Facebook’s Approach to Control SPAM by Limiting Friend Requests
Facebook originally was created for use by college students and now has become the largest social network, by surpassing rival MySpace and now receives more weekly visits than Google. Unlike MySpace, Facebook has been very tolerant of unsolicited promotions, although its policy states that “You will not send or otherwise post unauthorized commercial communications (such as spam) on Facebook.”
Facebook’s recent approach to this issue has been to control the types of friend requests that users can make. Age and other factors now limit the ability of users to connect with other members who are in different generations and/or have few mutual interests. For those using Facebook as a source of potential marketing leads, what are the implications?
Social networks expert, Max Steingart, believes that these changes won’t significantly impact the marketing methods that he teaches his students. This is because to some degree what Facebook is doing makes sense and shouldn’t really be limiting to those pursuing a viable strategy. It doesn’t make sense to recruit outside your own age group, anyway, because of limited common interests.
The underlying premises may be flawed, however, and he expects Facebook’s stringent rules to evolve over time. Facebook, in fact, would stand to lose some of the momentum it has built up if its changes limit the flexibility of its use by its fastest growing segment: women between 45 and 55. How will a grandmother now be able to connect via Facebook with relatives to see pictures of the grandchildren in far away locations?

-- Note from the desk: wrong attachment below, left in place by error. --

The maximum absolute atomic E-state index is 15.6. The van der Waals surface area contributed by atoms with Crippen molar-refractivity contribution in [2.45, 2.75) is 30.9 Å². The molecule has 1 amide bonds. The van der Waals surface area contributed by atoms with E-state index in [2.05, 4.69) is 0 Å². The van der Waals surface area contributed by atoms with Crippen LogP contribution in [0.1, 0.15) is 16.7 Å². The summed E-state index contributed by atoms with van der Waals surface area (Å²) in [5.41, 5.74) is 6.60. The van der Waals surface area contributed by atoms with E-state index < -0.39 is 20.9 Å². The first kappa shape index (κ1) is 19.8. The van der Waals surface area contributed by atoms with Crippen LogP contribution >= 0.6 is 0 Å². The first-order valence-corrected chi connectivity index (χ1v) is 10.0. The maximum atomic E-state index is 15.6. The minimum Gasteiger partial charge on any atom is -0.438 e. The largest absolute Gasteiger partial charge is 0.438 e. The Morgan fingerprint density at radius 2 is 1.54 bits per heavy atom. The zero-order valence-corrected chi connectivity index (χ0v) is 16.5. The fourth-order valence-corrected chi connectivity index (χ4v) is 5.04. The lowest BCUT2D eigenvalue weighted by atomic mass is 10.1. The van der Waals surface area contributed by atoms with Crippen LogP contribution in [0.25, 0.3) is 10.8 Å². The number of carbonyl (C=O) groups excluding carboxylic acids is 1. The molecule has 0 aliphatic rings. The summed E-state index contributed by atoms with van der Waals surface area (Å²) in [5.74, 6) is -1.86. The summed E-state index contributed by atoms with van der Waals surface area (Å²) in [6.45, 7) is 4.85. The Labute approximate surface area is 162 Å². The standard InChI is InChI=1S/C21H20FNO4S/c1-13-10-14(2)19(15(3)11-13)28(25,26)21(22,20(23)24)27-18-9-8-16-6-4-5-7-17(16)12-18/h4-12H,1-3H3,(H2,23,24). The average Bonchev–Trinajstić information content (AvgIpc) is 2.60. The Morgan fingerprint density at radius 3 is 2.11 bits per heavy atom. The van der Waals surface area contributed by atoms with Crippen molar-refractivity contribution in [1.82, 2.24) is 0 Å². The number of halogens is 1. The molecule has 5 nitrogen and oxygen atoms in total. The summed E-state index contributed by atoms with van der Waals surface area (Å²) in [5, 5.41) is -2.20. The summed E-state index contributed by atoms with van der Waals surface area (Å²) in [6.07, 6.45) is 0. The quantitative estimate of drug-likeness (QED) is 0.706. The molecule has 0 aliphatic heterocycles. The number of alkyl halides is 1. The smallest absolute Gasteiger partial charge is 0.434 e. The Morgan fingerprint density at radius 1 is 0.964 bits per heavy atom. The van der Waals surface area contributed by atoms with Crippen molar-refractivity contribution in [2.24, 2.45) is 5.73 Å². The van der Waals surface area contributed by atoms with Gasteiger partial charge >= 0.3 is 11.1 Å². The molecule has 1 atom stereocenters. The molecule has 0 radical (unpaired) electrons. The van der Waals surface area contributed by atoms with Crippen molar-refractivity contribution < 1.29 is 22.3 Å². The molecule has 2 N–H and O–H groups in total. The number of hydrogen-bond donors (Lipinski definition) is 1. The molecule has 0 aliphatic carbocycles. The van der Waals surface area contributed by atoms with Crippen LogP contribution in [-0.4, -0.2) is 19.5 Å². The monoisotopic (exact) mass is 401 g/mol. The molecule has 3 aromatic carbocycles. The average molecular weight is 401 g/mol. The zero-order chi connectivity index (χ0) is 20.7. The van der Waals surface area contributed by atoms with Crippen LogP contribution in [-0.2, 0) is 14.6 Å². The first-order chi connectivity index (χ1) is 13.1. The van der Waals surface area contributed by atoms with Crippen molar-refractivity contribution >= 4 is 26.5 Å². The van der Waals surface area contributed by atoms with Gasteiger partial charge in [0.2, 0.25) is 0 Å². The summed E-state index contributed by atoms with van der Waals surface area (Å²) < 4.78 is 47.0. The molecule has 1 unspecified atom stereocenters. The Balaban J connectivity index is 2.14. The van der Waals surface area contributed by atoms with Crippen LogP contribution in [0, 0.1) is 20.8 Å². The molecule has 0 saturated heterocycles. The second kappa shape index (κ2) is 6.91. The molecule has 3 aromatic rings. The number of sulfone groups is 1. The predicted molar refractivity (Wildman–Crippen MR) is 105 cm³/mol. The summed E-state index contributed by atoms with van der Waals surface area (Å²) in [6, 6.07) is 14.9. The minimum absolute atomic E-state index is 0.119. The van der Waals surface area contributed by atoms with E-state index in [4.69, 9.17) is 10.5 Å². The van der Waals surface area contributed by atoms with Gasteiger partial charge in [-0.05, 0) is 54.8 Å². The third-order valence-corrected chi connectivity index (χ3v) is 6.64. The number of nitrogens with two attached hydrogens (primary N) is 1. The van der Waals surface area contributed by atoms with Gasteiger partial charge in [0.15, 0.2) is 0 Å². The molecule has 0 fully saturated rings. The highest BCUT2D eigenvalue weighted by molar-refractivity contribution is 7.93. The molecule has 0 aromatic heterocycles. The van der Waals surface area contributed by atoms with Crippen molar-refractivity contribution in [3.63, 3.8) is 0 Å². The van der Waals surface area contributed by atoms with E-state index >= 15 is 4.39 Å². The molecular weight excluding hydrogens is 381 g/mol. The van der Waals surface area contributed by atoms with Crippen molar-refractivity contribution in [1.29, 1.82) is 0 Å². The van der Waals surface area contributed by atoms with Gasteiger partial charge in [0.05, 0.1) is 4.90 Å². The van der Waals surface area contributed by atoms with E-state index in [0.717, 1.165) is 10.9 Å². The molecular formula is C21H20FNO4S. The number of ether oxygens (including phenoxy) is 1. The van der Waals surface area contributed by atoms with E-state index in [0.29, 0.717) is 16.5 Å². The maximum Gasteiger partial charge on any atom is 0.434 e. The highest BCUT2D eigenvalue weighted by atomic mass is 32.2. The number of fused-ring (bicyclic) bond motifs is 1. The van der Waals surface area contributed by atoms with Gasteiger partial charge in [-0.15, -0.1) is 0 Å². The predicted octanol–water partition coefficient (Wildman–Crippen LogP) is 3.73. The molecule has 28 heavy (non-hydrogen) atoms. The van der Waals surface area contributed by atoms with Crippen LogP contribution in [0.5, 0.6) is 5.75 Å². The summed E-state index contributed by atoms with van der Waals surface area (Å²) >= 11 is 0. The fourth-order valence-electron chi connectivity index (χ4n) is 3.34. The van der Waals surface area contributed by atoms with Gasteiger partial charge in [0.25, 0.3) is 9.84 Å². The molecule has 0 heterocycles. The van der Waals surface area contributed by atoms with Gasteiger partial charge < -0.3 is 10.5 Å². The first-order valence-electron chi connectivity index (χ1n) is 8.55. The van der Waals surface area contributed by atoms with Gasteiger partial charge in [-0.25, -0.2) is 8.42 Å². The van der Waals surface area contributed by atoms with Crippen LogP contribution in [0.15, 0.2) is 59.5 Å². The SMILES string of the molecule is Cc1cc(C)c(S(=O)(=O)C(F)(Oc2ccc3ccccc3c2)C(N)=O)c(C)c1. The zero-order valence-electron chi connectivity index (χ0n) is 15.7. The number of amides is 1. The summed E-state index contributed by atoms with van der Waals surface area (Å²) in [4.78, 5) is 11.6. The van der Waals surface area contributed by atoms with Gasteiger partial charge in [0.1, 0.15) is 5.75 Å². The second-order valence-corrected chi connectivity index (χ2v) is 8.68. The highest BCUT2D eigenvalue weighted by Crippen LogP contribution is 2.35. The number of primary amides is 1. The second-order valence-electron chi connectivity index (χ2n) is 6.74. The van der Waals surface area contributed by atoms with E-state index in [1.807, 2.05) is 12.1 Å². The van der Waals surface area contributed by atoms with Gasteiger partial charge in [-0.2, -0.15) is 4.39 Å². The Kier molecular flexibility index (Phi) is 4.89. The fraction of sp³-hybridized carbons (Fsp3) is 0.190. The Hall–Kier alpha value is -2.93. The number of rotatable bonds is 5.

As pointed out by Steingart, the main issue is network marketers who send unsolicited ads to others via Facebook. As mentioned, rival MySpace has long prevented this type of activity by more closely adhering to its terms of service. Facebook appears to be making an attempt to control spam by limited marketers’ ability to connect with friends and expand their networks. The question is, how can Facebook determine the “intent” in a friend request?
Making friends socially is something that every marketer needs to do. When their “enthusiasm” leads them to post or send unsolicited links to their business websites, it is only at this point that Facebook’s terms of service have been violated. There is nothing in the Facebook terms of service that prevents making new friends. Like it or not, network marketing activities will take place on social networks. But, network marketers don’t need to be banned unless their activities warrant their removal.